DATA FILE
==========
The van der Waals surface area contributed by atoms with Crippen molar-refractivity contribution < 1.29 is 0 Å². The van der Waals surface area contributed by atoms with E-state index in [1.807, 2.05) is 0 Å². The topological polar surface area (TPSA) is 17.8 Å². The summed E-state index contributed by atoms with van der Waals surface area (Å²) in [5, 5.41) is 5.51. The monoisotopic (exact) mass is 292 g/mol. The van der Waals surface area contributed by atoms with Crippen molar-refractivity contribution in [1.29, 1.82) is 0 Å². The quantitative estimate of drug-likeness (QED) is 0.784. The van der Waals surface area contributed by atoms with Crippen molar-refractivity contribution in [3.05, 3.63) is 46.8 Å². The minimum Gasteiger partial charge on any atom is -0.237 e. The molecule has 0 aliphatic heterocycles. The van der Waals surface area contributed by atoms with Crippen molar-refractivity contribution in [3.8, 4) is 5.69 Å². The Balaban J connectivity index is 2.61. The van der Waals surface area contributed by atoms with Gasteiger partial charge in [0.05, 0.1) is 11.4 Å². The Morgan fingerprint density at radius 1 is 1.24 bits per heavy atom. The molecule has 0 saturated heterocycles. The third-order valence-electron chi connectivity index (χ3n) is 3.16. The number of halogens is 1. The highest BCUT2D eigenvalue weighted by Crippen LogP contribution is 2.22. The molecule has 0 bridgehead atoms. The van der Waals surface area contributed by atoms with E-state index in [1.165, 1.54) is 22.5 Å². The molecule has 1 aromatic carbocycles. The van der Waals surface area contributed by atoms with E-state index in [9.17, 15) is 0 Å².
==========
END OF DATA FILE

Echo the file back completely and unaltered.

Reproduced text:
The van der Waals surface area contributed by atoms with Crippen molar-refractivity contribution < 1.29 is 0 Å². The van der Waals surface area contributed by atoms with E-state index in [1.807, 2.05) is 0 Å². The topological polar surface area (TPSA) is 17.8 Å². The summed E-state index contributed by atoms with van der Waals surface area (Å²) in [5, 5.41) is 5.51. The monoisotopic (exact) mass is 292 g/mol. The van der Waals surface area contributed by atoms with Crippen molar-refractivity contribution in [1.29, 1.82) is 0 Å². The quantitative estimate of drug-likeness (QED) is 0.784. The van der Waals surface area contributed by atoms with Crippen molar-refractivity contribution in [3.05, 3.63) is 46.8 Å². The minimum Gasteiger partial charge on any atom is -0.237 e. The molecule has 0 aliphatic heterocycles. The van der Waals surface area contributed by atoms with Crippen molar-refractivity contribution in [3.8, 4) is 5.69 Å². The Balaban J connectivity index is 2.61. The van der Waals surface area contributed by atoms with Gasteiger partial charge in [0.05, 0.1) is 11.4 Å². The Morgan fingerprint density at radius 1 is 1.24 bits per heavy atom. The molecule has 0 saturated heterocycles. The third-order valence-electron chi connectivity index (χ3n) is 3.16. The number of halogens is 1. The highest BCUT2D eigenvalue weighted by Crippen LogP contribution is 2.22. The molecule has 0 bridgehead atoms. The van der Waals surface area contributed by atoms with E-state index in [1.165, 1.54) is 22.5 Å². The molecule has 1 aromatic carbocycles. The van der Waals surface area contributed by atoms with E-state index in [9.17, 15) is 0 Å².